enlisted or college to usna

Discussion in 'Naval Academy - USNA' started by DC1220, Oct 2, 2013.

  1. DC1220

    DC1220 Member

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    I'm stuck in a decision to either enlist into the marines for one or two years and apply through to the USNA or go to college for a year and apply through there..which do you prefer would be a better road to get into the academy... i would like to become a marine officer and anything helps.... thanks
     
  2. LineInTheSand

    LineInTheSand USCGA 2006

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    Long run? College.
     
  3. Memphis9489

    Memphis9489 Parent

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    Unquestionably - COLLEGE.
     
  4. Jcleppe

    Jcleppe Member

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    A couple questions first.

    Are you a current senior in high school.

    If you are a senior, did you apply to the USNA for this year. Did you also apply for the Navy ROTC Marine Corps Option as well.

    I agree with the above posters, College will be the best path. If you choose to attend College you should sign up for the NROTC Marine Corps Option. This will be a great plan B if you do not receive an appointment to the USNA. You would already be in a program that will lead you to your goal of becoming a Marine Corps Officer. Going to College and participating in NROTC will be much better then enlisting, this would put you on a path toward a Marine Corps Commission from the start.

    If you are a junior in high school and are looking for options, make sure you apply for both the USNA and NROTC Marine Corps option, don't put all your eggs in one basket.
     
  5. kinnem

    kinnem Moderator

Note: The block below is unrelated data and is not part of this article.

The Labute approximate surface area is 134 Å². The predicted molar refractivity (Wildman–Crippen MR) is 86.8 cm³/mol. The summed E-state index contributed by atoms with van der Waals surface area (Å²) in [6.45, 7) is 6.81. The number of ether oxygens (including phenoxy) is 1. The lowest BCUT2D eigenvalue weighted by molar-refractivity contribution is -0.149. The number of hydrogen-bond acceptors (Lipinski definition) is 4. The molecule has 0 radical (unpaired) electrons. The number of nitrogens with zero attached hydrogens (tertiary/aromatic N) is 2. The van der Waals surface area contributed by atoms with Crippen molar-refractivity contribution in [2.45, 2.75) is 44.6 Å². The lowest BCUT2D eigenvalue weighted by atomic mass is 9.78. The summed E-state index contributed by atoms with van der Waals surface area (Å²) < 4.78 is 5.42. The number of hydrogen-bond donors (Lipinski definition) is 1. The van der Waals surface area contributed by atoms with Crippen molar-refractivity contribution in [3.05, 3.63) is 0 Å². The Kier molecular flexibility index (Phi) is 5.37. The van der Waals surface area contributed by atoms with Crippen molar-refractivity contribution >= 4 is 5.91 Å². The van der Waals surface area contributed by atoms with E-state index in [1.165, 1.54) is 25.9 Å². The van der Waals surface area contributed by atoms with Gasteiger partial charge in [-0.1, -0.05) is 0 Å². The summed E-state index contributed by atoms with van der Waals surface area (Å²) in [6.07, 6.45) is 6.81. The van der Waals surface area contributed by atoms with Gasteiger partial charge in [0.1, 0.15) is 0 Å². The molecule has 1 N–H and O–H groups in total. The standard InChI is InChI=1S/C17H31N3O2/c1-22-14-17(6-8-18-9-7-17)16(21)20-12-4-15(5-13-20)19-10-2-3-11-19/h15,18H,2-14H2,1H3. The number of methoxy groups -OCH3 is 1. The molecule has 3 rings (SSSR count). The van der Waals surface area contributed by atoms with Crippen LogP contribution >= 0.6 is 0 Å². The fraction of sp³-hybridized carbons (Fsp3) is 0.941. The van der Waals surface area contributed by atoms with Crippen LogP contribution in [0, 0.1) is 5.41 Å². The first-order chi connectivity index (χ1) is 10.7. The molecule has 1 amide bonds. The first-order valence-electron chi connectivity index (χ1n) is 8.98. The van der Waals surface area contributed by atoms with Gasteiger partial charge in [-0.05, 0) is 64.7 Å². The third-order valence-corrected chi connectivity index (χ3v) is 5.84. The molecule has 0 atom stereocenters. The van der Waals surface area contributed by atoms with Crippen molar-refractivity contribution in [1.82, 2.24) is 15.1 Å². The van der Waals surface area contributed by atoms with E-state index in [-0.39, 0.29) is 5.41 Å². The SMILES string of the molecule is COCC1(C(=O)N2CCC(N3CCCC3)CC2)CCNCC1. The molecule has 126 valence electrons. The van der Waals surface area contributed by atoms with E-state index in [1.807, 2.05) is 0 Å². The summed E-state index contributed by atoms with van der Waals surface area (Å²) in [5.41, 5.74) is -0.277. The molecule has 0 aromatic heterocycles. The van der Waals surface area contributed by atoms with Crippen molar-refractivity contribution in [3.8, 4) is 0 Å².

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    And short run? College. Preferably one that has an NROTC unit where you can enroll as a Marine Option college programmer. If that's not possible, then the answer is still college, followed by OCS or even PLC, if necessary, while in college. If you are intent on USNA then try to mimic their freshman course load while you're there. That will help demonstrate that you can handle the coursework at USNA. And should you not get into USNA you're already working your backup plan.

    If you think college would be a financial burden, then shoot for scholarships and aid. If those things don't come through for you or are not sufficient, you can always enlist then. Enlisting should not be the first option because getting into USNA via enlistment or even getting into MECEPS NROTC is a low probability path.

    EDIT: Cross posted with the amazing Jcleppe. He is absolutely correct as usual.
     
  6. DC1220

    DC1220 Member

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    yes I'm a senior, i don't really have the scores (SAT-1320 ACT-18 Retaking in November ACT in December) and no i didnt know If i shouldve apply for the academy, i have considered NROTC for a year or two and i have a 3.0 unweighted and 90 weighted Gpa..should i apply anyway for class of 2018 anyways and I'll go try for an NROTC scholarship